Pneumonia Vaccine: New Recommendations
Pneumonia is a term that is defined as inflammation of the lungs that is caused by an infection from a germ; either a virus or bacteria or in some cases a fungus. There are many types of germs that can cause pneumonia. The condition can involve certain parts of the lung or both lungs. Severity ranges from mild to moderate to grave life threatening disease.
How Long Has the Pneumonia Vaccine Been Around?
The first vaccine for bacterial pneumonia was licensed for use in the United States in 1977. This initial vaccine contained protection from 14 different types of bacteria that cause pneumonia. In 1983 the vaccine was improved to cover 23 different types of bacteria. This improved vaccine replaced the original and is still in use today. In the time following this, there have been several developments in vaccines for pneumococcal disease with the most recent improvements having been approved in 2021.
Due to the many developments the recommendations for who should receive vaccine and when have changed over time. It is important to understand the latest guidance for appropriate vaccination for pneumonia. Pneumonia vaccine has been shown to be 60% to 70% effective in preventing severe disease caused by the bacteria represented in the vaccine.
Who is at Risk for Pneumonia?
Although anyone can get sick from pneumonia, older adults, infants and young children and individuals with certain chronic health conditions are most at risk. Meaning, these groups are not only more likely to get pneumonia but are also more susceptible to moderate to severe cases.
What are the Current Pneumonia Vaccines?
Pneumonia vaccines are designated with a number which corresponds to the amount of specific bacteria that are represented in the product. There are currently four different pneumonia vaccine products available:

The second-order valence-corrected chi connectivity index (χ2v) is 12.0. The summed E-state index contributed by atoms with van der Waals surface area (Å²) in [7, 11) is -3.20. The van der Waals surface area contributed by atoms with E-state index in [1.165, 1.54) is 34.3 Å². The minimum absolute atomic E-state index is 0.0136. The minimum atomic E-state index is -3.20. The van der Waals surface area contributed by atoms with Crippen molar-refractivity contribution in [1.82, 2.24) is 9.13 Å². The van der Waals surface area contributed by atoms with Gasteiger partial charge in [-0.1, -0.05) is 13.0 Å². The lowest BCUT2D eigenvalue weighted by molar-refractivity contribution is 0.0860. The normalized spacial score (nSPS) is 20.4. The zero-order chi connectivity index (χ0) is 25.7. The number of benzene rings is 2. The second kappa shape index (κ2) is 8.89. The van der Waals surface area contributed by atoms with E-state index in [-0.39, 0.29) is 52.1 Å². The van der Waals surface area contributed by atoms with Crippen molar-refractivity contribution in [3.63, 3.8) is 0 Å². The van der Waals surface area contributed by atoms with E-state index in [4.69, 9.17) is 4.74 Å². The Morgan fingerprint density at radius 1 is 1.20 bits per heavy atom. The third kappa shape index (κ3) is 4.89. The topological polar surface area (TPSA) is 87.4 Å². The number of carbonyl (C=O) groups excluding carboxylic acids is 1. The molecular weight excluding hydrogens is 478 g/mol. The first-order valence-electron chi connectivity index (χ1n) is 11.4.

- PCV13 – Prevnar 13
- PCV15 – Vaxneuvance
- PCV20 – Prevnar 20
- PPSV23 – Pneumovax 23
Who Should Receive the Pneumonia Vaccine?
ALL infants should receive the PCV13 vaccine which is a four dose series at ages 2 months, 4 months, 6 months and between 12 and 15 months.
Any adult ages 19 to 64 who are at risk due to certain chronic health conditions should receive a single dose of PCV15. Followed by a single dose of PPSV23 at least one year later OR a single dose of PCV20.
ALL adults ages 65 and older who have not been previously vaccinated for pneumonia or whose pneumonia vaccination status in unknown should receive a single dose of PCV15. Followed by a single dose of PPSV23 at least one year later OR a single dose of PCV20.
Who Should NOT Get the Pneumonia Vaccine?
People who are moderately or severely ill should usually wait to receive pneumonia vaccine. Be sure to inform your provider if you have had an allergic reaction to any type of pneumonia vaccine or vaccines containing diphtheria OR any severe allergies.
Adult immunizations are available at CHI Health Pharmacy and CHI Health Clinics. Be sure to check with your pharmacist, physician or health care provider about which immunizations are recommended for you. Contact a CHI Health Pharmacy with any questions.
Centers for Disease Control and Prevention, Page last reviewed: January 24, 2022, Content source: National Center for Immunization and Respiratory Diseases; Pneumococcal Vaccination | CDC